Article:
In the light of a neurosurgeon’s evidence, a claim was launched on behalf of the boy, now a teenager, against the neighbour. She denied liability for the accident, positively asserting that she had taken all reasonable care and kept a proper lookout. The alleged connection between the boy’s difficulties and the relatively minor head injury was also hotly disputed.

Following negotiations, however, a £600,000 lump-sum settlement of his claim was agreed. Given the clear risks that would be involved in a contested trial, the High Court had no hesitation in finding that the sensible compromise was in the boy’s best interests. Properly managed, the settlement sum would provide a solid financial foundation on which he could maximise his potential.

Negotiating a suitable settlement requires awareness of many factors. Our experienced team takes all relevant issues into account in helping our clients achieve the best possible damages awards.


Clinical Negligence Expertise Overcomes Difficult Challenge in Case

Establishing liability in some clinical negligence cases can present a huge challenge. However, as the case of a disabled nine-year-old girl showed, experienced lawyers can negotiate substantial compensation packages for their clients in even the most hotly contested cases.

The mechanism by which the girl sustained serious brain damage around the time of her birth was a matter of dispute between medical experts. It was tolerably clear that a foetal-maternal haemorrhage occurred prior to her delivery. That did not arise from anyone’s fault and it was not alleged that she could have entirely escaped injury.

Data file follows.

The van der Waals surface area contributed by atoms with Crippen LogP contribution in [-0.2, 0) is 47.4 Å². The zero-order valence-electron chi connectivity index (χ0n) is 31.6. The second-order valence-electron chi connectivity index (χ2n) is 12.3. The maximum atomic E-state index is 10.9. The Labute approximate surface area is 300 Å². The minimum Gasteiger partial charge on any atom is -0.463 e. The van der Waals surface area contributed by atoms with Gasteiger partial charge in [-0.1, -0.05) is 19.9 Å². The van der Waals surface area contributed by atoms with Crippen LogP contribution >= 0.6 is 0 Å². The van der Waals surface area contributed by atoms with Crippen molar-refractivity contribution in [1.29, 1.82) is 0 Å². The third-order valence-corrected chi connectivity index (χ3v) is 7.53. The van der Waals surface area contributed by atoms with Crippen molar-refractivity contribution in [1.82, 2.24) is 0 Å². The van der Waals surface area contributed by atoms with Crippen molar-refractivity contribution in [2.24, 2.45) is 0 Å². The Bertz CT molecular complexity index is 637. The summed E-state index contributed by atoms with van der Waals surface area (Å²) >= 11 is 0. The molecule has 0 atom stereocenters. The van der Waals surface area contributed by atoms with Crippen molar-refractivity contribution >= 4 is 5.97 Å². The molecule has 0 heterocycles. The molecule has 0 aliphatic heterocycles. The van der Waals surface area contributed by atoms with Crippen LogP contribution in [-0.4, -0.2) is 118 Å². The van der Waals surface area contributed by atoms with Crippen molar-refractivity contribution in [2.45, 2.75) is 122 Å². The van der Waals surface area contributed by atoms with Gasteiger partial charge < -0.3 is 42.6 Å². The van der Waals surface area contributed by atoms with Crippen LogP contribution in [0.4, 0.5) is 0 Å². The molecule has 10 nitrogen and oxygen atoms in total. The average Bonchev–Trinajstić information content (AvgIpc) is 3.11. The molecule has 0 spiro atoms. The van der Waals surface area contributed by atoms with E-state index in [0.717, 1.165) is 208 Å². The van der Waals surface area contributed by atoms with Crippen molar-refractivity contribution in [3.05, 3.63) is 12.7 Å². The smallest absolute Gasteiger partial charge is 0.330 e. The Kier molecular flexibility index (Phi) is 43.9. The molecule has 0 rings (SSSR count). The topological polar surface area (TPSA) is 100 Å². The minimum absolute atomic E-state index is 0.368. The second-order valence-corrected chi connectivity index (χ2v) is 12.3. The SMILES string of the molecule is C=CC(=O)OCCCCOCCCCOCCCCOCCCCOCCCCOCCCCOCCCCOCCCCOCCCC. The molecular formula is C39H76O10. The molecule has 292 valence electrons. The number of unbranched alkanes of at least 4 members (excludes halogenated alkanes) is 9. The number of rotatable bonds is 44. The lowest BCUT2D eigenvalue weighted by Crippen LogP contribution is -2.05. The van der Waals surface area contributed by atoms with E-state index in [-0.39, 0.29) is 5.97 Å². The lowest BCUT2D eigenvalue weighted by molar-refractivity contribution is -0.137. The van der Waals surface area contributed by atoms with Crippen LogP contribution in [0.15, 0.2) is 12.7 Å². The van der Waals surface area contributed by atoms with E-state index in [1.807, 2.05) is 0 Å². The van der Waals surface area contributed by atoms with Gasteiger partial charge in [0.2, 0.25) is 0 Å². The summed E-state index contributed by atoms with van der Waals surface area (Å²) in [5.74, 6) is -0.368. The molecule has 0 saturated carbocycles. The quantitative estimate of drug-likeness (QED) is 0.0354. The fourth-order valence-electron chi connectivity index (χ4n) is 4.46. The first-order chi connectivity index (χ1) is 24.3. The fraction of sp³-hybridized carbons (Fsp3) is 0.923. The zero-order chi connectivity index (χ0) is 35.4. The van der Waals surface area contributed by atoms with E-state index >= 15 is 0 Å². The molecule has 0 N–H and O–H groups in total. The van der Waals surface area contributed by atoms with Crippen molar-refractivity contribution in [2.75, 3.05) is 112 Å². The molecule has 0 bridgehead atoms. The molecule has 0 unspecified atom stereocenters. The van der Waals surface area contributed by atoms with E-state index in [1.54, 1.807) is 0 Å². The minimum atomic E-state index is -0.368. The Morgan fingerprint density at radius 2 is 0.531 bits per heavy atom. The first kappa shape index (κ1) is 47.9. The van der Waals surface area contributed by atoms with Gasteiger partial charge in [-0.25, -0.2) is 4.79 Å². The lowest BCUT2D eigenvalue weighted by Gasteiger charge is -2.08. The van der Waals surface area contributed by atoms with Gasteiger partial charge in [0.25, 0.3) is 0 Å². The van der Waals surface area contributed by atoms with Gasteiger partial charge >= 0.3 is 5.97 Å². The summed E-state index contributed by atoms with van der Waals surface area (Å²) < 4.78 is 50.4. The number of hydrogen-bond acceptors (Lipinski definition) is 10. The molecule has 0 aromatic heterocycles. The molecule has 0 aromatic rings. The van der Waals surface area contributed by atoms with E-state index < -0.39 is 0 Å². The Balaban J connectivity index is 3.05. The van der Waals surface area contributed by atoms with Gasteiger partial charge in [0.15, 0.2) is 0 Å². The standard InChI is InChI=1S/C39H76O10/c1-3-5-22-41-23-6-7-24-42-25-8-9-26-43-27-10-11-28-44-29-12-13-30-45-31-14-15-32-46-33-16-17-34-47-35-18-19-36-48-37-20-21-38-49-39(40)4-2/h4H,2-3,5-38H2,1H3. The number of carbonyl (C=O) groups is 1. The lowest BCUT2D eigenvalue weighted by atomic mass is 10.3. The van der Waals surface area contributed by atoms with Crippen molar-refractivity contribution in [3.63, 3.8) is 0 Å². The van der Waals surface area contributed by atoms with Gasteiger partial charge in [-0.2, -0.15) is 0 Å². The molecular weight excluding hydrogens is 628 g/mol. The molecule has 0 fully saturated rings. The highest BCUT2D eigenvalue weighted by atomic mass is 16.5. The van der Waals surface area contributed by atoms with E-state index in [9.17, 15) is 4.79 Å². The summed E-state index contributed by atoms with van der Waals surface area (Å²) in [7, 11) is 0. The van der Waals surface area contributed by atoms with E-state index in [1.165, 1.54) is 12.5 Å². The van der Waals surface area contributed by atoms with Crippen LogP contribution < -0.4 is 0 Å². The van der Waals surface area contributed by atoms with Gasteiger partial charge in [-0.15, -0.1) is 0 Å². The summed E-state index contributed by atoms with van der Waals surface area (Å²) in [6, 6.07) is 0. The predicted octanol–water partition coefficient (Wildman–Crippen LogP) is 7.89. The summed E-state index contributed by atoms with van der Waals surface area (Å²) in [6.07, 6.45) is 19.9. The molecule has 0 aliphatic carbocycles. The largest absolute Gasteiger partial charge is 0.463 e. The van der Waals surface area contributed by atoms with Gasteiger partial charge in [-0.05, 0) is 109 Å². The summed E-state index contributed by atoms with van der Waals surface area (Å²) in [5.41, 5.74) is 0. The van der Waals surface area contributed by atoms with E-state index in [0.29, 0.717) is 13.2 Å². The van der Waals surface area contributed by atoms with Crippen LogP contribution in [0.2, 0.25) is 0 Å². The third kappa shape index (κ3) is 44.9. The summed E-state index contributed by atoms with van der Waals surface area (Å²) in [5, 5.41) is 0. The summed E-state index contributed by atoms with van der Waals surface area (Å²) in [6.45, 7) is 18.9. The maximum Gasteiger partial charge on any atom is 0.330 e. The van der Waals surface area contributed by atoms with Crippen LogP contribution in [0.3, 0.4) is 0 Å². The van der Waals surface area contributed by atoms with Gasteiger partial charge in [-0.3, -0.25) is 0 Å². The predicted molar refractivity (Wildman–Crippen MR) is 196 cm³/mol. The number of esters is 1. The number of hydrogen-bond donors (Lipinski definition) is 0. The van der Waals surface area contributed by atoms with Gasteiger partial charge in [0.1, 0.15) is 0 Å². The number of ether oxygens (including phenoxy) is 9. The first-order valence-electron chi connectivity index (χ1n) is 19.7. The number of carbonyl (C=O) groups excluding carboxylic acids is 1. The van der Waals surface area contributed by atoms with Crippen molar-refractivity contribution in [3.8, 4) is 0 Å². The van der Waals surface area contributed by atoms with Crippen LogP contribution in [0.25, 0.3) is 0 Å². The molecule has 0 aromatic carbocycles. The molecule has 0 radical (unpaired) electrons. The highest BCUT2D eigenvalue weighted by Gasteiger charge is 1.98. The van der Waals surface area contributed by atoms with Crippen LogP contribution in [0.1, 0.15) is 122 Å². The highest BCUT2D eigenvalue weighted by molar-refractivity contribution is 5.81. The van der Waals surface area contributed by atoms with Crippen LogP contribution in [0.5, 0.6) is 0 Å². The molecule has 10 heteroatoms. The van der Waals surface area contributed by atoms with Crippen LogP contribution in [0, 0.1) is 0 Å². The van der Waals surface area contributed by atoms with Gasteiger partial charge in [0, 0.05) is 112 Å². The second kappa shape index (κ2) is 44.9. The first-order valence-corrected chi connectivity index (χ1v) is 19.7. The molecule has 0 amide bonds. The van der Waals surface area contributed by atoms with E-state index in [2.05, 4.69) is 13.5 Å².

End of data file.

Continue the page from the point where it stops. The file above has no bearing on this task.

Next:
However, when damages were sought on the girl’s behalf from the NHS trust that ran the hospital where she was born, it was contended that her injury would have been less severe had she been given a post-delivery blood transfusion earlier than she was. The trust disputed that assertion.

If her case had gone to trial, there would have been a real risk of her coming away with nothing. This outcome was avoided, however, when a £1.2 million lump-sum settlement of her claim was successfully negotiated. That sum will greatly improve her and her family’s quality of life and will enable them to move into a specially adapted home.

In approving the settlement, the court noted that it reflected substantial litigation risks. Her parents would ordinarily have been entitled to part of the settlement sum as some reflection of the outstanding care they have given her. Always putting her needs first, however, they had insisted on waiving any such entitlement. The court commented that their daughter was truly fortunate to have them.